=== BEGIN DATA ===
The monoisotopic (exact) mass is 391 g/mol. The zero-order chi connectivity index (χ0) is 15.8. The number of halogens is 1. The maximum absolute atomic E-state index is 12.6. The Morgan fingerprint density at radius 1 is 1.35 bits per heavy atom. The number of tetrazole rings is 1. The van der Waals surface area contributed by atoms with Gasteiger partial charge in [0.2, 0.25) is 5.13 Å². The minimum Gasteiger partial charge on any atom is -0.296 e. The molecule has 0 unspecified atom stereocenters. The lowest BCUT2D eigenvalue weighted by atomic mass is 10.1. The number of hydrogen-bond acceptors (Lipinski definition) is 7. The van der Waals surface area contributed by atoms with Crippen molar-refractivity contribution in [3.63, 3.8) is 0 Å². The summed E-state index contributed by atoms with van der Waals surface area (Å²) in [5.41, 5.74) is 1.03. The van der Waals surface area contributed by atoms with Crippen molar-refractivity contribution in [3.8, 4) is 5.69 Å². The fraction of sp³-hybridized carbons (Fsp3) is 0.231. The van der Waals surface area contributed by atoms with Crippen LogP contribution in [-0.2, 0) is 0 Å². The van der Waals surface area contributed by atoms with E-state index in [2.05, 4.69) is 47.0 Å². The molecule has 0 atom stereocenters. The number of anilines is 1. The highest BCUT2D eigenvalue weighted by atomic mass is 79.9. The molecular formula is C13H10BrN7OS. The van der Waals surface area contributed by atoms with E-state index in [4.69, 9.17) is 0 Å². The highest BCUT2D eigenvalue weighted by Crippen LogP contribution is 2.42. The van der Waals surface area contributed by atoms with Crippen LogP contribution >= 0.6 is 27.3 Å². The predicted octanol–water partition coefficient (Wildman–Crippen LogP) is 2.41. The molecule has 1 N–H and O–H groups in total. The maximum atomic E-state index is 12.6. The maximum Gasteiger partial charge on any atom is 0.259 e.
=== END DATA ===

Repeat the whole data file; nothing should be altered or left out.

The monoisotopic (exact) mass is 391 g/mol. The zero-order chi connectivity index (χ0) is 15.8. The number of halogens is 1. The maximum absolute atomic E-state index is 12.6. The Morgan fingerprint density at radius 1 is 1.35 bits per heavy atom. The number of tetrazole rings is 1. The van der Waals surface area contributed by atoms with Gasteiger partial charge in [0.2, 0.25) is 5.13 Å². The minimum Gasteiger partial charge on any atom is -0.296 e. The molecule has 0 unspecified atom stereocenters. The lowest BCUT2D eigenvalue weighted by atomic mass is 10.1. The number of hydrogen-bond acceptors (Lipinski definition) is 7. The van der Waals surface area contributed by atoms with Crippen molar-refractivity contribution in [3.63, 3.8) is 0 Å². The summed E-state index contributed by atoms with van der Waals surface area (Å²) in [5.41, 5.74) is 1.03. The van der Waals surface area contributed by atoms with Crippen molar-refractivity contribution in [3.8, 4) is 5.69 Å². The fraction of sp³-hybridized carbons (Fsp3) is 0.231. The van der Waals surface area contributed by atoms with Crippen LogP contribution in [-0.2, 0) is 0 Å². The van der Waals surface area contributed by atoms with E-state index in [2.05, 4.69) is 47.0 Å². The molecule has 0 atom stereocenters. The number of anilines is 1. The highest BCUT2D eigenvalue weighted by atomic mass is 79.9. The molecular formula is C13H10BrN7OS. The van der Waals surface area contributed by atoms with E-state index in [4.69, 9.17) is 0 Å². The highest BCUT2D eigenvalue weighted by Crippen LogP contribution is 2.42. The van der Waals surface area contributed by atoms with Crippen LogP contribution >= 0.6 is 27.3 Å². The predicted octanol–water partition coefficient (Wildman–Crippen LogP) is 2.41. The molecule has 1 N–H and O–H groups in total. The maximum atomic E-state index is 12.6. The maximum Gasteiger partial charge on any atom is 0.259 e.